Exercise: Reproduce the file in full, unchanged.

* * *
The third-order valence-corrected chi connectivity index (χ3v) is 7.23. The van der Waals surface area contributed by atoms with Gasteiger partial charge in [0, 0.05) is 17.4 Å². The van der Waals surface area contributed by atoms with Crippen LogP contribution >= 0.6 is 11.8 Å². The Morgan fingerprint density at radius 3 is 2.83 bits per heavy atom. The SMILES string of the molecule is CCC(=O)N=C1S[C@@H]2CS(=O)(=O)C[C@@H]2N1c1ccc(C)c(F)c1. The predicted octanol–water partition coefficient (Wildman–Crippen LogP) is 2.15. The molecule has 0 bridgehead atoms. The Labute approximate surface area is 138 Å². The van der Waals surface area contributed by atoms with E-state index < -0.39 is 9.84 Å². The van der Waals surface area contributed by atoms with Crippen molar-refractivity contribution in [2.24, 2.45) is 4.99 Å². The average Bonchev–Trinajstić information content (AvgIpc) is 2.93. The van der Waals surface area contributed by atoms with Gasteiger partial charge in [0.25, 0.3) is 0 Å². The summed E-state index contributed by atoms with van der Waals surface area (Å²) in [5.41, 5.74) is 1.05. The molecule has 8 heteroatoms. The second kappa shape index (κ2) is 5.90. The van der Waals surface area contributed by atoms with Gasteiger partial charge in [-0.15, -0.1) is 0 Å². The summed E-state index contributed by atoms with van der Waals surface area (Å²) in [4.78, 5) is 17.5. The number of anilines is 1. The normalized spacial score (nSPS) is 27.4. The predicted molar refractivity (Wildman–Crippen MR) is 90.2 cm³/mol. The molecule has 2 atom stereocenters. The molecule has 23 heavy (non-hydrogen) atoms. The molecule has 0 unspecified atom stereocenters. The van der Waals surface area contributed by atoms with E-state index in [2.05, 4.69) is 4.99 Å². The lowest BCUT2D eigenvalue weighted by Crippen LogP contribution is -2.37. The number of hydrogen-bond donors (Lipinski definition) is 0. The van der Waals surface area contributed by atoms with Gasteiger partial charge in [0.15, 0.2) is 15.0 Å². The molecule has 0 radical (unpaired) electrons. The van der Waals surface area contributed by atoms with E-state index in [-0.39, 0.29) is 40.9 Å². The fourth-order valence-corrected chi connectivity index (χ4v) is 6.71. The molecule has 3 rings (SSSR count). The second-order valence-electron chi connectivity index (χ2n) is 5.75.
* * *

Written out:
The third-order valence-corrected chi connectivity index (χ3v) is 7.23. The van der Waals surface area contributed by atoms with Gasteiger partial charge in [0, 0.05) is 17.4 Å². The van der Waals surface area contributed by atoms with Crippen LogP contribution >= 0.6 is 11.8 Å². The Morgan fingerprint density at radius 3 is 2.83 bits per heavy atom. The SMILES string of the molecule is CCC(=O)N=C1S[C@@H]2CS(=O)(=O)C[C@@H]2N1c1ccc(C)c(F)c1. The predicted octanol–water partition coefficient (Wildman–Crippen LogP) is 2.15. The molecule has 0 bridgehead atoms. The Labute approximate surface area is 138 Å². The van der Waals surface area contributed by atoms with E-state index < -0.39 is 9.84 Å². The van der Waals surface area contributed by atoms with Crippen molar-refractivity contribution in [2.24, 2.45) is 4.99 Å². The average Bonchev–Trinajstić information content (AvgIpc) is 2.93. The van der Waals surface area contributed by atoms with Gasteiger partial charge in [0.25, 0.3) is 0 Å². The summed E-state index contributed by atoms with van der Waals surface area (Å²) in [5.41, 5.74) is 1.05. The molecule has 8 heteroatoms. The second kappa shape index (κ2) is 5.90. The van der Waals surface area contributed by atoms with Gasteiger partial charge in [-0.15, -0.1) is 0 Å². The summed E-state index contributed by atoms with van der Waals surface area (Å²) in [4.78, 5) is 17.5. The number of anilines is 1. The normalized spacial score (nSPS) is 27.4. The predicted molar refractivity (Wildman–Crippen MR) is 90.2 cm³/mol. The molecule has 2 atom stereocenters. The molecule has 23 heavy (non-hydrogen) atoms. The molecule has 0 unspecified atom stereocenters. The van der Waals surface area contributed by atoms with E-state index in [2.05, 4.69) is 4.99 Å². The lowest BCUT2D eigenvalue weighted by Crippen LogP contribution is -2.37. The number of hydrogen-bond donors (Lipinski definition) is 0. The van der Waals surface area contributed by atoms with Gasteiger partial charge in [0.15, 0.2) is 15.0 Å². The molecule has 0 radical (unpaired) electrons. The van der Waals surface area contributed by atoms with E-state index in [-0.39, 0.29) is 40.9 Å². The fourth-order valence-corrected chi connectivity index (χ4v) is 6.71. The molecule has 3 rings (SSSR count). The second-order valence-electron chi connectivity index (χ2n) is 5.75.